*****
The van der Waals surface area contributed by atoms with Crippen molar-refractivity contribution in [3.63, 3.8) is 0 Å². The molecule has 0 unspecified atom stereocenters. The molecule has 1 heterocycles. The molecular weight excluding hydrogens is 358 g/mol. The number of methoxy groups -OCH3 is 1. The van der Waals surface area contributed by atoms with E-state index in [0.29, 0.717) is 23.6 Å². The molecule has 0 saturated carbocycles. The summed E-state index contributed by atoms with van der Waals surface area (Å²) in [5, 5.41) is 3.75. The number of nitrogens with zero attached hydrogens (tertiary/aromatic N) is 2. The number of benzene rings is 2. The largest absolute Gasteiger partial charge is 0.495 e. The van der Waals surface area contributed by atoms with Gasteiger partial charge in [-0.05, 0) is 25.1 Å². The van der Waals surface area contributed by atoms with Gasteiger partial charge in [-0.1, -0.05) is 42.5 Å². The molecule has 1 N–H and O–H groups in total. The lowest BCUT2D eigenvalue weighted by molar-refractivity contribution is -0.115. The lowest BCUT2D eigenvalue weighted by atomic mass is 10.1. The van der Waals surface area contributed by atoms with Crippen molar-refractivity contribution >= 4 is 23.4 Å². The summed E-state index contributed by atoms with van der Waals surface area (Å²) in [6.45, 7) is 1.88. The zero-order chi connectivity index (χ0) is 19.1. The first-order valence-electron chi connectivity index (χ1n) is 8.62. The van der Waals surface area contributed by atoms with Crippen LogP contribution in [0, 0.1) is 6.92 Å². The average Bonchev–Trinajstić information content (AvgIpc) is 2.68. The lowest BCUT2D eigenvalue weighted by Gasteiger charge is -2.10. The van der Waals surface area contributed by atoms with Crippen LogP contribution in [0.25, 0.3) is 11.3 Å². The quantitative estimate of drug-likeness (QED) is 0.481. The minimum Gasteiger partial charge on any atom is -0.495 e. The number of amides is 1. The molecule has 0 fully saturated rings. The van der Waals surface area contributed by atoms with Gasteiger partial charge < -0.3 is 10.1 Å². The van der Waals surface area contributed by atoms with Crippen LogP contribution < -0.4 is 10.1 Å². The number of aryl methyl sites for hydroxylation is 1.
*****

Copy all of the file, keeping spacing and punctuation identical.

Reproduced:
The van der Waals surface area contributed by atoms with Crippen molar-refractivity contribution in [3.63, 3.8) is 0 Å². The molecule has 0 unspecified atom stereocenters. The molecule has 1 heterocycles. The molecular weight excluding hydrogens is 358 g/mol. The number of methoxy groups -OCH3 is 1. The van der Waals surface area contributed by atoms with E-state index in [0.29, 0.717) is 23.6 Å². The molecule has 0 saturated carbocycles. The summed E-state index contributed by atoms with van der Waals surface area (Å²) in [5, 5.41) is 3.75. The number of nitrogens with zero attached hydrogens (tertiary/aromatic N) is 2. The number of benzene rings is 2. The largest absolute Gasteiger partial charge is 0.495 e. The van der Waals surface area contributed by atoms with Gasteiger partial charge in [-0.05, 0) is 25.1 Å². The van der Waals surface area contributed by atoms with Gasteiger partial charge in [-0.1, -0.05) is 42.5 Å². The molecule has 1 N–H and O–H groups in total. The lowest BCUT2D eigenvalue weighted by molar-refractivity contribution is -0.115. The lowest BCUT2D eigenvalue weighted by atomic mass is 10.1. The van der Waals surface area contributed by atoms with Crippen molar-refractivity contribution >= 4 is 23.4 Å². The summed E-state index contributed by atoms with van der Waals surface area (Å²) in [6.45, 7) is 1.88. The zero-order chi connectivity index (χ0) is 19.1. The first-order valence-electron chi connectivity index (χ1n) is 8.62. The van der Waals surface area contributed by atoms with Crippen LogP contribution in [0, 0.1) is 6.92 Å². The average Bonchev–Trinajstić information content (AvgIpc) is 2.68. The lowest BCUT2D eigenvalue weighted by Gasteiger charge is -2.10. The van der Waals surface area contributed by atoms with Crippen LogP contribution in [0.25, 0.3) is 11.3 Å². The quantitative estimate of drug-likeness (QED) is 0.481. The minimum Gasteiger partial charge on any atom is -0.495 e. The number of amides is 1. The molecule has 0 fully saturated rings. The van der Waals surface area contributed by atoms with Gasteiger partial charge < -0.3 is 10.1 Å². The van der Waals surface area contributed by atoms with Crippen LogP contribution < -0.4 is 10.1 Å². The number of aryl methyl sites for hydroxylation is 1.